Caring for Carers

 

Carers week 2017

 

12th-18th June 2017 is Carers Week.  Carers Week is a national awareness week that celebrates and recognises the vital contribution made by people across the UK who currently provide unpaid care.

Caring is defined as ‘anyone who cares, unpaid, for a friend or family member who due to illness, disability, a mental health problem or an addiction cannot cope without their support’ (Carers trust)

It is an especially important week for me as I am a parent Carer and have worked closely with the NHS and Third Sector organisations to champion the rights of Carers.  Many people do not identify themselves as a Carer.  There are many ‘hidden Carers’ in our communities, particularly amongst parent Carers and those who care for people with mental health issues.

In Dumfries and Galloway, it is estimated that there are 14,995  Carers (2011 Census) and this figure is likely to be significantly higher.  In Dumfries and Galloway, unpaid Carers provide over half of all care required, approximately 410,000 hours per week.

In Scotland, the value of care provided by Carers is around 10 billion pounds.  Unpaid Carers are the largest group of carers in Scotland, providing more care than the NHS and councils combined (Carers Trust).  Latest figures reveal that Carers in D&G make up 10% of the population and of this group, 29% provide more than 50 hours of support a week.

Anyone can be a Carer.  Three out of 5 of us will become Carers at some stage in our lives and I in 10 of us is already fulfilling some sort of caring role.

Although it can have rewarding aspects, many Carers need support themselves.

The focus of this year’s Carers Week is building communities that support and value Carers.

I myself remember becoming quite isolated because I had to give up my job when my son was about 4.  I couldn’t juggle caring responsibilities with work as I had to battle to get a diagnosis for my son, appropriate support for him at school and had endless hospital visits to attend.  I neglected my own health and wellbeing needs and got little sleep.  I found it hard to keep up friendships or develop new ones and I certainly didn’t keep up with hobbies.  Caring responsibilities can have a negative impact on finances, working and learning and ultimately, your health and wellbeing.  Indeed, it can lead to stress, depression and other mental health issues.  Caring can affect your relationship with your loved one or other family members.

This led me to thinking about Circles and how they could help Carers.  As I am new to my Community Circles Connector role, I thought this would be a good opportunity to think about future possibilities and the positive impact of Community Circles.  The local Carers Centre in Dumfries is an invaluable service offering information, advice and support.  I have shared many cups of tea and shed many happy and sad tears there over the last 15 years.  I am going to meet with the team next week to learn from their experience and share information with them about Community Circles.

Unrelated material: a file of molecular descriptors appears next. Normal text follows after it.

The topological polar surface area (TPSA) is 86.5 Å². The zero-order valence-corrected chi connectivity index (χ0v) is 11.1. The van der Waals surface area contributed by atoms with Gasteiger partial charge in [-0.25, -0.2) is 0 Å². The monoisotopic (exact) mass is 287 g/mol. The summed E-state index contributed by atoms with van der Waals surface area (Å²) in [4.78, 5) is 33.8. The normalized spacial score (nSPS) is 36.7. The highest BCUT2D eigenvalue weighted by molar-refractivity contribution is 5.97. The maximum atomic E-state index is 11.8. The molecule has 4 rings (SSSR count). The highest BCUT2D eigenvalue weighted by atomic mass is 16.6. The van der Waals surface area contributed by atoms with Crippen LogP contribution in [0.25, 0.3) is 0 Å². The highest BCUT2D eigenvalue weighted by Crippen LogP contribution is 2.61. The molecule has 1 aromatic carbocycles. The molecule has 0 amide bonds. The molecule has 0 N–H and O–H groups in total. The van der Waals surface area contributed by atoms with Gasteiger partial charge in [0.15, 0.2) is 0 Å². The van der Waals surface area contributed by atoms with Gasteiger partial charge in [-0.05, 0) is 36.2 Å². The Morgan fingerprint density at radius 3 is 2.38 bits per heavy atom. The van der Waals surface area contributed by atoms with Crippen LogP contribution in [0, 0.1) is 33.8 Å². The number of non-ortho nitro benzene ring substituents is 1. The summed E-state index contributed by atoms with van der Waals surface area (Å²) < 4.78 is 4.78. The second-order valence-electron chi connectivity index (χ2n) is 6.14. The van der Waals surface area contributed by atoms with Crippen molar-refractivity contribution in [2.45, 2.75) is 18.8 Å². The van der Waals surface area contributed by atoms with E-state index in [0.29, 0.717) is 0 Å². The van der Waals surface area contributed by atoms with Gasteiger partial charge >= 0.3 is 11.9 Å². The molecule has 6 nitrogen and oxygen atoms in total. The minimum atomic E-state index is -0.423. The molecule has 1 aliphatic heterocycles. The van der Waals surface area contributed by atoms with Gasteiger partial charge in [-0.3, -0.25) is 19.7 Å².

I believe that Community Circles have a very positive impact on Carers. Here is the link to Lynda’s story: http://community-circles.co.uk/stories-and-resources/lyndas-circle/

By supporting Lynda at the centre of her circle, there was a positive effect on her husband, Alan, and other family members and friends.  By supporting Lynda with the circle, they gained a sense of community and belonging.  In a caring couple, caring can become quite exhausting, particularly if the Carer is an older person with their own long- term health conditions. 65% of older Carers (aged 60-94) have a long- term illness or disability themselves.  Nearly 69% of older Carers say that it has a negative effect on their mental health and wellbeing. (https://carers.org/key-facts-about-carers-and-people-they-care ). The outcome of Lynda’s circle was that she was supported to get out and about more and Alan was supported with providing cooked meals which gave him some respite.  Also seeing Lynda in a happier place will have improved his own wellbeing.  Having a break may have enabled Alan to build his relationship with other family members or friends.  In a caring couple, their physical and emotional life maybe affected and shared activities and future plans may have changed and this can cause a huge deal of pain and a sense of loss.

I also thought about how Carers themselves would benefit from a circle.  I know I would have done. Sometimes it is helpful to talk through concerns with someone outside of your immediate family.

Becoming a Carer is life changing and an emotional journey.  It can feel like a constant battle to access help for you and the person you care for.  A Circle could lessen that and add a real positive difference to a Carer’s life.  I know I didn’t ask for advice or support for nearly five years.  A Circle would have given me a way of asking the family members, friends and neighbours around me for help.

Most people would like a chance to make a difference to somebody’s life.  This is the strength of Community Circles, helping people to be happier, healthier and more connected with the support of those around them. They are a way to support each other in our local community.  They are a way of building communities that support Carers.  This should be valued and celebrated during Carers Week.

 

Carers week

 

Lesley Bryce

Community Circles Connector, Dumfries

lesley@community-circles.co.uk